Department of Pediatrics 2024 Research Week, including the Gerard B. Odell Lecture and Award, is coming in May

Next month, the Department of Pediatrics will offer its 2024 Research Week over five days, May 13–17. Through a combination of live-streamed lectures, in-person events, and interactive sessions with faculty members and trainees, audience participants can learn about the latest pediatric research advances. This year’s event features the third annual Fellows Capstone Presentations, the Wald Faculty Research Forum and Town Hall, the Keynote Lecture, platform presentations, and an in-person poster session that will feature the work of diverse researchers: residents, fellows, faculty, and staff members. A reception will follow that session. The week’s highlights include presentation of the distinguished Gerard B. Odell Lecture. A full list of the week’s events is available on the Research Week 2024 website.

The co-chairs of the Research Week 2024 committee, Michelle Kelly, MD, PhD, professor and researcher in the Division of Hospital Medicine and Complex Care, and Bernadette Gillick, PhD, MSPT, PT, associate professor in the Division of Developmental Pediatrics and Rehabilitation Medicine, enthusiastically invite all department members to the week’s events. “We are excited to have established an exceptional series of speakers, panels, platforms, posters, and discussions. These opportunities involve trainees, staff, and faculty with diverse backgrounds and interests,” Gillick said. “We invite you to join us and engage in this event and secure time within your schedules to attend virtually or in person. All this and more is available here at the University of Wisconsin and your attendance will add to the value and success of the week!”

Ellen Selkie, MD, assistant professor in the Division of General Pediatrics and Adolescent Medicine, and Fellowship Program Director, especially encouraged department members to attend events in person for all or part of the afternoon of May 15. “We host 10 capstone presentations from our pediatric fellows,” Selkie explained. “I’m excited to hear about so many diverse topics and methodologies — there’s truly something for everyone on the program. Please join us to celebrate the culmination of years of scholarly work and wish our fellows well on their post-training futures!”

Gerard B. Odell Lecture and Award

Dr. Bryn Webb, recipient of the 2024 Gerard B. Odell Award.

The Odell Lecture and Award were established in 1994 to honor Gerard B. Odell, MD, emeritus professor of pediatrics. Odell was internationally recognized for his research in the field of neonatal jaundice and bilirubin metabolism. In addition to the lectureship, the Gerard B. Odell Research Award was established to honor Odell’s distinguished career in pediatrics research, academics, clinical practice, and education. The award is given to an assistant or associate professor of pediatrics in recognition of outstanding research accomplishments and demonstrated potential for future contributions in basic or translational research.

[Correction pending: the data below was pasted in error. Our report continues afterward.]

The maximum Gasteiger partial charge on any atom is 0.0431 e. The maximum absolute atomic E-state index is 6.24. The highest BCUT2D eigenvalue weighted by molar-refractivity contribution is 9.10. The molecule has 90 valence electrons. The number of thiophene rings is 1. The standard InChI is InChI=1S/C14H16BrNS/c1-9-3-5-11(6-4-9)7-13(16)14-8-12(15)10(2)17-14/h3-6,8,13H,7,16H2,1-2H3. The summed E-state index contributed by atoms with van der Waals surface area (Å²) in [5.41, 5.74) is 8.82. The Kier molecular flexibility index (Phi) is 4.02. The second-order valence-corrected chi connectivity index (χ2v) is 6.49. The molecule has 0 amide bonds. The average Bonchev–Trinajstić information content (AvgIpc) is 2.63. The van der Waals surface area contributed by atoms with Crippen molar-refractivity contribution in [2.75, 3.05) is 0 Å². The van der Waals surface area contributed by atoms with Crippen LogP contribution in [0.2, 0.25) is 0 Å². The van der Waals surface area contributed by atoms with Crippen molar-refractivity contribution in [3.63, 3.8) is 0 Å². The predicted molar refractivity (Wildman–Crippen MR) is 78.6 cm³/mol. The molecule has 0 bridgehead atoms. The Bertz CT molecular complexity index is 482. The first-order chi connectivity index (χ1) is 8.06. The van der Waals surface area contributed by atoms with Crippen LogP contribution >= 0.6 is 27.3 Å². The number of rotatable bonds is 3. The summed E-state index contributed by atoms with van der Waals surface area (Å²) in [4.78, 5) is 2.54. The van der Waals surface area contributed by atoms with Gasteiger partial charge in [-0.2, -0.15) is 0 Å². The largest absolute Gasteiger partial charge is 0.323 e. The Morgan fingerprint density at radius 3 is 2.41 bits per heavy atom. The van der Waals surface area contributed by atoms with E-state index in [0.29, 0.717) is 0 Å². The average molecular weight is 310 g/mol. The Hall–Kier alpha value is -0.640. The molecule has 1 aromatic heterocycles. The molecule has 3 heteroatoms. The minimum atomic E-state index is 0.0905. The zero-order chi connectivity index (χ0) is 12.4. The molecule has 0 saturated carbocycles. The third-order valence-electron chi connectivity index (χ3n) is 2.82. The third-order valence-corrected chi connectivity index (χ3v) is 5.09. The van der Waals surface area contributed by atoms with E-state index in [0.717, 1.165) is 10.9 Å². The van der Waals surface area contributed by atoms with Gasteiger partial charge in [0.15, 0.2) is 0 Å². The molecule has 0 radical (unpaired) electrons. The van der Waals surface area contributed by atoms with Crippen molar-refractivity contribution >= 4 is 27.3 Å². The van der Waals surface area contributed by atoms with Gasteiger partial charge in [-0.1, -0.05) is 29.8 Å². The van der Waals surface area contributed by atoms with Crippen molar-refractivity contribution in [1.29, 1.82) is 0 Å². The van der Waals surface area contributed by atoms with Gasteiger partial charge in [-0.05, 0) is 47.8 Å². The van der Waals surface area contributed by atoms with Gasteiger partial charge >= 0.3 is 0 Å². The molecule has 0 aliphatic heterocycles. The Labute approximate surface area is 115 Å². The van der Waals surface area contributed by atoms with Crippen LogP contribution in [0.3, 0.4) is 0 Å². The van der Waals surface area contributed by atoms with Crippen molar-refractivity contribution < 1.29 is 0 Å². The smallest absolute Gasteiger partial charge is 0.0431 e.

This year’s Gerard B. Odell Lecture will be presented by Bruce Klein, MD, professor and chief in the Division of Infectious Diseases. Klein’s lecture will take place on May 16, 7:30–8:30 a.m. in person in HSLC 1335 and via Zoom for those who cannot attend in person. He will present the talk, “Science and Medicine: Worlds within Worlds.”

Directly after Klein’s lecture, the Odell Award will be presented from 8:30 to 9:00 a.m., with a talk from the recipient entitled, “Genomic Insights into Ultra Rare Diseases: Uncovering Etiology and Pathology.”

This year’s Gerard B. Odell Award winner is Bryn Webb, MD, associate professor, Division of Genetics and Metabolism. She is also associated as core faculty with the UW Center for Human Genomics and Precision Medicine.

Webb’s research group is focused on better understanding the genetics and pathophysiology of rare Mendelian disorders. She has a particular interest in undiagnosed rare disease, Moebius syndrome and related facial weakness conditions, and mitochondrial disorders. She has been principally involved in identifying the genetic etiology of nine novel disorders and has assisted with the identification of additional syndromes. Her research group also models human disease using cellular and animal models.

Webb was nominated for the Odell Award by Ellen Wald, MD, professor in the Division of Infectious Diseases. Wald described Webb as a “physician-scientist and NIH-funded investigator with an outstanding track record of success studying rare genetic diseases.

[She] has a strong interest in the clinical and molecular evaluations of children with suspected but unidentified genetic disease and is the associate director of the UW Undiagnosed Disease Program. She enrolls many of these families into her research studies and has been principally responsible and the leading author for the identification of multiple genetic disorders. [. . .] She uses mouse models, cellular models, and human induced pluripotential cell models in her laboratory to study and characterize these rare genetic conditions. She is a dedicated, enthusiastic, and passionate physician-scientist.”

Photo by Bob Gordon/Department of Pediatrics